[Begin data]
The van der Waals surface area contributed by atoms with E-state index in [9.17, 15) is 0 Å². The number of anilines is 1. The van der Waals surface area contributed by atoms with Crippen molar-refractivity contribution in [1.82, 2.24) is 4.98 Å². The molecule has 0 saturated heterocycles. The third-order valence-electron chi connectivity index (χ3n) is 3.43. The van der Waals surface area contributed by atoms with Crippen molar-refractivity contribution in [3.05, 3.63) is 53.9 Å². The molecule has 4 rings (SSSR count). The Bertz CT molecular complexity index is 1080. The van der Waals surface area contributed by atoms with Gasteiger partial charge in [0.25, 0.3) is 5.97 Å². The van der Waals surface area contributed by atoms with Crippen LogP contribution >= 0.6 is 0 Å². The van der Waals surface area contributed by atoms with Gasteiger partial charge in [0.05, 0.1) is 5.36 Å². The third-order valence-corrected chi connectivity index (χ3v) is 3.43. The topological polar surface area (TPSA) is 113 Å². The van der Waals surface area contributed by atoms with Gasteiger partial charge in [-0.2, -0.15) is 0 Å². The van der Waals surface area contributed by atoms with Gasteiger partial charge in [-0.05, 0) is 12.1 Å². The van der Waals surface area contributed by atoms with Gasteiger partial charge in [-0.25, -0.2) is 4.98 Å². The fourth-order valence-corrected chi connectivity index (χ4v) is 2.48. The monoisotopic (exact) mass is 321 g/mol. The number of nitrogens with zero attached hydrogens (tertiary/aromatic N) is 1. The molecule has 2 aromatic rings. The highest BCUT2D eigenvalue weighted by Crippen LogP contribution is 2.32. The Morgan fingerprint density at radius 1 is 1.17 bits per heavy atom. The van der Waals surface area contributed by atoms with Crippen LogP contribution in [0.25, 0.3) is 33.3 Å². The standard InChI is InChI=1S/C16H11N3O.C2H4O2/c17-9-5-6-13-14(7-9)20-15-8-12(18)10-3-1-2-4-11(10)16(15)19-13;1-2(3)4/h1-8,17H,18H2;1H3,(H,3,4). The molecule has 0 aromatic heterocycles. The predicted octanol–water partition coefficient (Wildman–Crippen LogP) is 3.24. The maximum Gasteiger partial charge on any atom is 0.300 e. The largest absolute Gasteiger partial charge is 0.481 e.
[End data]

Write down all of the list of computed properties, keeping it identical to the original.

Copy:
The van der Waals surface area contributed by atoms with E-state index in [9.17, 15) is 0 Å². The number of anilines is 1. The van der Waals surface area contributed by atoms with Crippen molar-refractivity contribution in [1.82, 2.24) is 4.98 Å². The molecule has 0 saturated heterocycles. The third-order valence-electron chi connectivity index (χ3n) is 3.43. The van der Waals surface area contributed by atoms with Crippen molar-refractivity contribution in [3.05, 3.63) is 53.9 Å². The molecule has 4 rings (SSSR count). The Bertz CT molecular complexity index is 1080. The van der Waals surface area contributed by atoms with Gasteiger partial charge in [0.25, 0.3) is 5.97 Å². The van der Waals surface area contributed by atoms with Crippen LogP contribution >= 0.6 is 0 Å². The van der Waals surface area contributed by atoms with Gasteiger partial charge in [0.05, 0.1) is 5.36 Å². The third-order valence-corrected chi connectivity index (χ3v) is 3.43. The topological polar surface area (TPSA) is 113 Å². The van der Waals surface area contributed by atoms with Gasteiger partial charge in [-0.2, -0.15) is 0 Å². The van der Waals surface area contributed by atoms with Gasteiger partial charge in [-0.05, 0) is 12.1 Å². The van der Waals surface area contributed by atoms with Gasteiger partial charge in [-0.25, -0.2) is 4.98 Å². The fourth-order valence-corrected chi connectivity index (χ4v) is 2.48. The monoisotopic (exact) mass is 321 g/mol. The number of nitrogens with zero attached hydrogens (tertiary/aromatic N) is 1. The molecule has 2 aromatic rings. The highest BCUT2D eigenvalue weighted by Crippen LogP contribution is 2.32. The Morgan fingerprint density at radius 1 is 1.17 bits per heavy atom. The van der Waals surface area contributed by atoms with Crippen LogP contribution in [0.25, 0.3) is 33.3 Å². The standard InChI is InChI=1S/C16H11N3O.C2H4O2/c17-9-5-6-13-14(7-9)20-15-8-12(18)10-3-1-2-4-11(10)16(15)19-13;1-2(3)4/h1-8,17H,18H2;1H3,(H,3,4). The molecule has 0 aromatic heterocycles. The predicted octanol–water partition coefficient (Wildman–Crippen LogP) is 3.24. The maximum Gasteiger partial charge on any atom is 0.300 e. The largest absolute Gasteiger partial charge is 0.481 e.